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Abstract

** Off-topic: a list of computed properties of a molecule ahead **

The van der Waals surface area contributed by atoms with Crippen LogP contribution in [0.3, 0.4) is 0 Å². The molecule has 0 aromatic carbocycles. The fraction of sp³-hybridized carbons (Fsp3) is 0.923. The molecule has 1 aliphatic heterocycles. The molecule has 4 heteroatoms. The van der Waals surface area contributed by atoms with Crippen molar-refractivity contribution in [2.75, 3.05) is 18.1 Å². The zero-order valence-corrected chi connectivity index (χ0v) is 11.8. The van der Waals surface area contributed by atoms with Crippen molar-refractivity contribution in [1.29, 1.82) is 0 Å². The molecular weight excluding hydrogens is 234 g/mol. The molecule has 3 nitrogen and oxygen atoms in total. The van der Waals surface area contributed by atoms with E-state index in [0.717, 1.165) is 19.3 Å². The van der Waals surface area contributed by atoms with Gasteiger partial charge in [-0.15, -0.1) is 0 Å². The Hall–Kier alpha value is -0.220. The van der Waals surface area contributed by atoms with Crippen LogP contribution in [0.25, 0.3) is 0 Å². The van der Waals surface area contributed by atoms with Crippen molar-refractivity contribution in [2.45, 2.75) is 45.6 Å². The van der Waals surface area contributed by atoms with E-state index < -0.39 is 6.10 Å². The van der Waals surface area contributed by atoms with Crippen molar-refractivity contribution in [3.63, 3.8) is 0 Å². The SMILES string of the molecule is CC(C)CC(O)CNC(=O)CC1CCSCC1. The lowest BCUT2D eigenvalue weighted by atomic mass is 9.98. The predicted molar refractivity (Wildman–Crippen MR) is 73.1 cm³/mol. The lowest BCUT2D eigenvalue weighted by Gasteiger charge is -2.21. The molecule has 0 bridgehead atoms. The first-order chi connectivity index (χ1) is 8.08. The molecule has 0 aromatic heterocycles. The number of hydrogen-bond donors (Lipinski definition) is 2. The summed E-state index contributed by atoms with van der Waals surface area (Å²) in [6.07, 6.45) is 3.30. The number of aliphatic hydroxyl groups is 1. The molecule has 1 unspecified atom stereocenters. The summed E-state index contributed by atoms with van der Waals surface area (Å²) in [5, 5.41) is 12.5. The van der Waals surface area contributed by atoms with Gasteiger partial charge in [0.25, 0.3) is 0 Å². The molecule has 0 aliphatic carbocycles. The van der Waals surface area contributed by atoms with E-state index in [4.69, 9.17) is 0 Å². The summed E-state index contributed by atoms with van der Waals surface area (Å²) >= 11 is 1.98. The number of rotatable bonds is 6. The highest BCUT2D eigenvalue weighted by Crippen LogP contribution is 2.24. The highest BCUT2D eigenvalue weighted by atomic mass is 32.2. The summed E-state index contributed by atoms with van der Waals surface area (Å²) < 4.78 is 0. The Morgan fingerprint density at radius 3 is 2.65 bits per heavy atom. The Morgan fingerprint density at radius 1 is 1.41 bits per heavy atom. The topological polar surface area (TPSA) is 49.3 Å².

The European Union’s sugar policy, in place since 1968, underwent its first major reform in 2005 in response to mounting and unsustainable imbalances in supply and demand. The reform, however, targeted only a few policy instruments (intervention price cut, voluntary production quota buyout, and restrictions on nonquota sugar exports), while leaving other key policies unchanged (interstate quota trading, sugar-substitute competition, and import barriers). Consequently, the extent of the reform’s impact is limited, compared with more far-reaching alternatives, particularly when the oligopolistic nature of the industry and its noncompetitive pricing behavior are taken into account. A model-based analysis suggests that the reforms by themselves are unlikely to induce price adjustments sufficient to reduce overproduction unless quotas and/or high tariffs are reduced.

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